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Governance in Conflicted Landscapes of Memory and Action



Authors as Published

The Institute is surely at an important point in its organizational development as we celebrate our second anniversary. The energy is palpable, the creativity always energizing and the range of projects underway inspiring. I want to focus on a subset of our efforts here. We have, for some time now, been developing a range of long-term and effective collaborations with entities on our campus and in the communities we serve. Sponsored projects and research are underway in community-and-public health and in child and social welfare as well as in disaster risk mitigation and resilience and peace building, among other initiatives. Much of our work is integrative and transdisciplinary and aims to understand and address the challenges that arise with today’s complex forms of governance and to devise effective solutions and strategies. But as we embark on these efforts, it is striking how little is known about how one actually “does” this important work. Accordingly, we are exploring and testing alternate conceptions of transdisciplinarity even as we seek to create such efforts. Our project in Sub-Saharan Africa with the Virginia Bioinformatics Institute (VBI) is illustrative. This collaboration aims to join VTIPG expertise with VBI capacities to develop a long-term presence and partnership in two Sub-Saharan African nations to assist in combating infectious disease. But even as we seek ways and means by which to encourage planners, geographers, political scientists, biologists, computer scientists and mathematicians to work together, we are also self-consciously developing mechanisms to chart the whys and wherefores and relative efficacy of what we are doing. The result is always fascinating, sometimes painful and finally, we hope, a significant contribution to this critically important area of inquiry and action.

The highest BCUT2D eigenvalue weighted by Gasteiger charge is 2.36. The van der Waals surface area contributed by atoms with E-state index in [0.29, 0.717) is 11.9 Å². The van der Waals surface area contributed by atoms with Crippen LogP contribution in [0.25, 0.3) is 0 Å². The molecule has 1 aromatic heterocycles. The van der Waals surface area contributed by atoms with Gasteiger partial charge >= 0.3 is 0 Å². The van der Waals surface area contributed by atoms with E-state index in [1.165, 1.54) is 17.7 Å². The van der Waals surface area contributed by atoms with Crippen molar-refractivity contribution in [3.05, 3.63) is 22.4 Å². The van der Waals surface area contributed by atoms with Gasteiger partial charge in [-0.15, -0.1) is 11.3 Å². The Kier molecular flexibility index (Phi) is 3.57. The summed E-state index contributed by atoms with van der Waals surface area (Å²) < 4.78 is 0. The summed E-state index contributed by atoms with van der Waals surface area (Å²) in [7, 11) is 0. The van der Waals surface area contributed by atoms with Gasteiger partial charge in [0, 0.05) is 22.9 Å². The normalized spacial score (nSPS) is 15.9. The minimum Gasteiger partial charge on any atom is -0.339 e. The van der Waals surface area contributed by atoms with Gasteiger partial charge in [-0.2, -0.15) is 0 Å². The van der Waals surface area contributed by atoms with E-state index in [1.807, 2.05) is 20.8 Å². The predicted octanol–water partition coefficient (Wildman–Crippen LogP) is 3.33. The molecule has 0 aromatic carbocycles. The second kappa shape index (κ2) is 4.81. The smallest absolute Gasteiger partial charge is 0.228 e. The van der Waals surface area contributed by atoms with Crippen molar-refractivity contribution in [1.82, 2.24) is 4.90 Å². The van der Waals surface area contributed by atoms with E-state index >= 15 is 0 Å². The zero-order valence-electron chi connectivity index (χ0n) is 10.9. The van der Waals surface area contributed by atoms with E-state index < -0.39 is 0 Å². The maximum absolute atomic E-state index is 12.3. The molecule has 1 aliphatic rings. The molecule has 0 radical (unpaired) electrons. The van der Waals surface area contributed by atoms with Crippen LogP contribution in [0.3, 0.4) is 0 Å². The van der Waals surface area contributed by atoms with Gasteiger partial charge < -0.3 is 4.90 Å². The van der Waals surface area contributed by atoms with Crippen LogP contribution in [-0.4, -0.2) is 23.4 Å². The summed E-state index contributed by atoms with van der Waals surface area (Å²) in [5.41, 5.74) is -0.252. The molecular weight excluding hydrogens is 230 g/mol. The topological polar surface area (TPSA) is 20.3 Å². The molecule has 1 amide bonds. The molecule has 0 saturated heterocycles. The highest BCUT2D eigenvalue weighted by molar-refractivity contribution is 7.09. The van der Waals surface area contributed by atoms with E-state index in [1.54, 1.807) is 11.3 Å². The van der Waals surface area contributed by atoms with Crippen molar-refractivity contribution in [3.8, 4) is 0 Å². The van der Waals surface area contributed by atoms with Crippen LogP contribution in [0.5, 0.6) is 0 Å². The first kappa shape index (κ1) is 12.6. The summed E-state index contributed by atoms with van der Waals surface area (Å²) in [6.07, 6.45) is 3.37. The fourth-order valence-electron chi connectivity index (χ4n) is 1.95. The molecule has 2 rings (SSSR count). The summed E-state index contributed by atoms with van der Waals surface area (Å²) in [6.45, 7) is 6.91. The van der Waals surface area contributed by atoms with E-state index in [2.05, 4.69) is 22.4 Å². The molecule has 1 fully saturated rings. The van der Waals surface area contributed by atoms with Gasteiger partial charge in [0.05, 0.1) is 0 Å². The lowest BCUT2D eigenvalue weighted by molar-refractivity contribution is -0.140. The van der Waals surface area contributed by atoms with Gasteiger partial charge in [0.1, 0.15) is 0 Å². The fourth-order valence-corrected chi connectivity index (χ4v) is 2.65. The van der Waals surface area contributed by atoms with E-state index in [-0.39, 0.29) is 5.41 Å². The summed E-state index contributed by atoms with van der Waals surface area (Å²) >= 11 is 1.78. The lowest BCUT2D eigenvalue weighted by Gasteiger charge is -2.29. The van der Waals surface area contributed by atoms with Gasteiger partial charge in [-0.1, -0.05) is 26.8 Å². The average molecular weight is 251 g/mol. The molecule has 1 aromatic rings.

Our interest in complex forms of governance and intersectoral relationships also extends to our projects and research linked to social welfare. Few policy domains in the United States are more complex or more conflicted than this one and few are more vital. Our project teams, led by Mary Beth Dunkenberger and Renee Loeffler, not only are making these complicated service delivery structures work more effectively at the local and state levels, they also are seeking ways to deepen our understanding of how they work (or not) and what may be done in the longer pull to make them more effective and equitable instruments of policy action. In so doing, they are exploring in practice a key example of the complicated mosaic that is service delivery and governance in the United States today.

The Institute’s work in peacebuilding provides another example of an effort that self-consciously crosses disciplinary boundaries and creates new common ground. Professor Laura Zanotti of our Department of Political Science and I are engaged in creating a long-term research and project agenda linked to the roles of community-based organizations and philanthropies in peacebuilding. Our work took us to Belfast, Northern Ireland in late May. While there, we were privileged to participate in a superb conference on Victim Empowerment sponsored by the Foundations for Peace Network whose leaders also kindly allowed us to interview them for our research. Developing 2 peacebuilding strategies and understanding the social, political and cultural dynamics that underpin them demands deep sensitivity to the ways in which the various stakeholders are making sense of their world(s). The differences among parties in conflict may be deep, wide and enduring, but peace and effective governance demand action notwithstanding.

Taken as a whole, the work briefly described here is at once daunting and humbling and symbolizes the Institute’s commitment to ethically informed, intellectually vital and policy relevant understanding and action. We can and should aspire to no less. Those we serve certainly deserve our best efforts.

We are always interested in hearing from those with interest in our work. Please feel free to contact us at to share your ideas and perceptions. We look forward to hearing from you.


Max Stephenson Jr.


Publication Date

June 30, 2008